Saturday, June 5, 2010

How to Fix Windows Vista Slow Network Transfer


8:37 PM |

http://theochem.org/~andreas/images/network.jpg
I hope this little tip can save someone hours of headache from Windows Vista transferring data at extremely slow speeds over a network.




1. NIC settings (half & full duplex) were wreaking havoc on LAN transfers
2. My Linksys WRT54GL router was the cause
3. Windows Vista’s ‘Remote Differential Compression’ was causing the slow transfer rate
4. Windows Vista is just painfully slow… live with it

1. NIC settings (half & full duplex) were wreaking havoc on LAN transfers
I spent some time manually setting NIC transfer modes on both machines. I rotated through these settings but did not see a significant benefit.
  • 10mbps / sec (Half Duplex)
  • 10mbps / sec (Full Duplex)
  • 100mbps / sec (Half Duplex)
  • 10mbps / sec (Full Duplex)
  • Auto Negotiate
2. My Linksys WRT54GL router was the cause
Failing to locate a duplex setting on this unit, I quickly determined that this may not be the culprit for the slow network transfers. If memory serves, I think a 3rd party firmware like HyperWRT or Thibor is required to adjust advanced internal settings on the WRT54GL router and I am only running the official Linksys firmware.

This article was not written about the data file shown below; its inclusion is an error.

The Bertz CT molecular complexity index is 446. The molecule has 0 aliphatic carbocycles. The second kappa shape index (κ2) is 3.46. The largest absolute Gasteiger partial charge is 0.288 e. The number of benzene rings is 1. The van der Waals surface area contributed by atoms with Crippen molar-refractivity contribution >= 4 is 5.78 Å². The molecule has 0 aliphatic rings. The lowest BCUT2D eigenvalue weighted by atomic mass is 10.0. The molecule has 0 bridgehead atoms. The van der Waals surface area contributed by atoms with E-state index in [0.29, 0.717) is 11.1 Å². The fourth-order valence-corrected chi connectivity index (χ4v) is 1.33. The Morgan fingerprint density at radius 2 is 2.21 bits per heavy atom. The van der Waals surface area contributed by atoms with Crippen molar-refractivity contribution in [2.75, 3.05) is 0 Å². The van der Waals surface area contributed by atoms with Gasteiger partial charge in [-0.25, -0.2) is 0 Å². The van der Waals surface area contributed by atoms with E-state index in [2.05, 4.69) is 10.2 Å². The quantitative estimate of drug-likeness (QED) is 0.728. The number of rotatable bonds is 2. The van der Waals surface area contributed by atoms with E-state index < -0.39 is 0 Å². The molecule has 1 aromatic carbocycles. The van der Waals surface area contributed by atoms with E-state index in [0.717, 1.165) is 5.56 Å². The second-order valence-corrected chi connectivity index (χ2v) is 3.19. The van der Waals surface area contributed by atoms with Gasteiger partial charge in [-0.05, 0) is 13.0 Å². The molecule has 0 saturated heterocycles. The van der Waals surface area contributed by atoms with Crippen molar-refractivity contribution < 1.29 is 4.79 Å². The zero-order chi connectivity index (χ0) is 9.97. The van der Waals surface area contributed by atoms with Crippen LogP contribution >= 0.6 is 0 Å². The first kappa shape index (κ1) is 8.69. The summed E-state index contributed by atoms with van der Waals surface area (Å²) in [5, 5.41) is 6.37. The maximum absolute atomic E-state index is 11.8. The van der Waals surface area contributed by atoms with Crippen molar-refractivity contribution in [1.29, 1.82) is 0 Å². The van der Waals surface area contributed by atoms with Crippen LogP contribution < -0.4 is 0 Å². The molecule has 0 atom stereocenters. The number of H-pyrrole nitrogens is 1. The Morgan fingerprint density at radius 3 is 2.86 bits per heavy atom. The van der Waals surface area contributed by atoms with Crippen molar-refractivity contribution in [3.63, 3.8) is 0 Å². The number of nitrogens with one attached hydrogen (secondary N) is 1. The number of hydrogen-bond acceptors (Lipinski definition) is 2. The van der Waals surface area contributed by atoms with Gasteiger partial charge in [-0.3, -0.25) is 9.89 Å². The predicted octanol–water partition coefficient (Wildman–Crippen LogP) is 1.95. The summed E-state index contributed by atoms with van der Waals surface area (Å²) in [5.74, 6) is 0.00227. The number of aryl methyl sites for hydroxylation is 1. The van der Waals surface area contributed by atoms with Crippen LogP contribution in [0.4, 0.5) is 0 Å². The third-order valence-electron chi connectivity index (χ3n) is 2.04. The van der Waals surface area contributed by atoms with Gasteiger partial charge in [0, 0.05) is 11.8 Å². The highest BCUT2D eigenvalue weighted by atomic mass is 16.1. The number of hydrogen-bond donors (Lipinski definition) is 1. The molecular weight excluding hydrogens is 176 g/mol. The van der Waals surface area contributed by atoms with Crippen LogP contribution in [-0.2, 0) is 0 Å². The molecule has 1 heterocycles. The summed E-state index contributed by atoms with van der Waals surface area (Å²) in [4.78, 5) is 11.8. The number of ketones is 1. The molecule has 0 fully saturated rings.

3. Windows Vista’s ‘Remote Differential Compression’ was causing the slow transfer rate
I disabled ‘Remote Differential Compression’ with no success.
Start>>Control Panel>>Programs and Features
Click on ‘Turn windows features on or off’ on the left side of the screen
Unchecked ‘Remote Differential Compression’
4. Windows Vista is just painfully slow… live with it
I definitely did not want to wait 6 days to complete 6 Gigs of data transfer so I threw this out pretty quickly. As I mentioned, something was definitely wrong as transferring the same files from XP to XP went pretty quickly.
The Fix for Windows Vista Slow Network Transfer
Then it dawned on me. Maybe some firewall setting was causing the network slow down! I went directly to disable Windows Firewall and found that it was already disabled. I then attempted to disable the 30-day free McAfee trial security suite thingamajig that was bundled with the new Dell. For some reason, I was unable to locate an option to temporarily disable the firewall. Regardless, I just uninstalled it.
Sure enough. After removing McAfee, LAN transfer speeds went from 225KB/s to over 5 MB/s. That’s more than a 20 times increase in transfer speed. Actual transfer time dropped from 6 days plus to just over 45 minutes. Not too shabby for transferring 6.5 Gigs of data across a network. I am sure there are other tweaks that can be made to further increase speeds but for now, this is very acceptable while I load data from the old machine to the new. Look for a full review of the new Dell once I put it under heavy, day-to-day use.
The next time you are experiencing slow network speeds, you might try and disable firewall settings. If that doesn’t work, uninstalling McAfee might!

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